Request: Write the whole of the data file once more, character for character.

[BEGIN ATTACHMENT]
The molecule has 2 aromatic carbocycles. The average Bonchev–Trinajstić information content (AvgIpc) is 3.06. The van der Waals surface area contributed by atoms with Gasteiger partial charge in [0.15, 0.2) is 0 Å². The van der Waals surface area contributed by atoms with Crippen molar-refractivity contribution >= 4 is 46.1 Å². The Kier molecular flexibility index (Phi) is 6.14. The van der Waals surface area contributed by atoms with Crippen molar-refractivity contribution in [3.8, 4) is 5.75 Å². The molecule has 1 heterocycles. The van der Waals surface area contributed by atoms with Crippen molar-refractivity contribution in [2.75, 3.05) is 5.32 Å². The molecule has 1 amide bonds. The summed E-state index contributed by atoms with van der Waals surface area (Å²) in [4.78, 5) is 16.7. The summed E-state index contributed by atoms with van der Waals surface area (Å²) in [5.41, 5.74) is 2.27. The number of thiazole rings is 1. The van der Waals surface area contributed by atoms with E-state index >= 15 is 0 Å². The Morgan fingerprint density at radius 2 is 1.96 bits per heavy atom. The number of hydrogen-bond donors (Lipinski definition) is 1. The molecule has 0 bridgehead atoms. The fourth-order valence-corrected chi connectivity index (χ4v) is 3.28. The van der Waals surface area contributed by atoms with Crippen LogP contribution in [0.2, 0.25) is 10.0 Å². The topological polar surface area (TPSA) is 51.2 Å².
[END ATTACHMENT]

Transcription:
The molecule has 2 aromatic carbocycles. The average Bonchev–Trinajstić information content (AvgIpc) is 3.06. The van der Waals surface area contributed by atoms with Gasteiger partial charge in [0.15, 0.2) is 0 Å². The van der Waals surface area contributed by atoms with Crippen molar-refractivity contribution >= 4 is 46.1 Å². The Kier molecular flexibility index (Phi) is 6.14. The van der Waals surface area contributed by atoms with Crippen molar-refractivity contribution in [3.8, 4) is 5.75 Å². The molecule has 1 heterocycles. The van der Waals surface area contributed by atoms with Crippen molar-refractivity contribution in [2.75, 3.05) is 5.32 Å². The molecule has 1 amide bonds. The summed E-state index contributed by atoms with van der Waals surface area (Å²) in [4.78, 5) is 16.7. The summed E-state index contributed by atoms with van der Waals surface area (Å²) in [5.41, 5.74) is 2.27. The number of thiazole rings is 1. The van der Waals surface area contributed by atoms with E-state index >= 15 is 0 Å². The Morgan fingerprint density at radius 2 is 1.96 bits per heavy atom. The number of hydrogen-bond donors (Lipinski definition) is 1. The molecule has 0 bridgehead atoms. The fourth-order valence-corrected chi connectivity index (χ4v) is 3.28. The van der Waals surface area contributed by atoms with Crippen LogP contribution in [0.2, 0.25) is 10.0 Å². The topological polar surface area (TPSA) is 51.2 Å².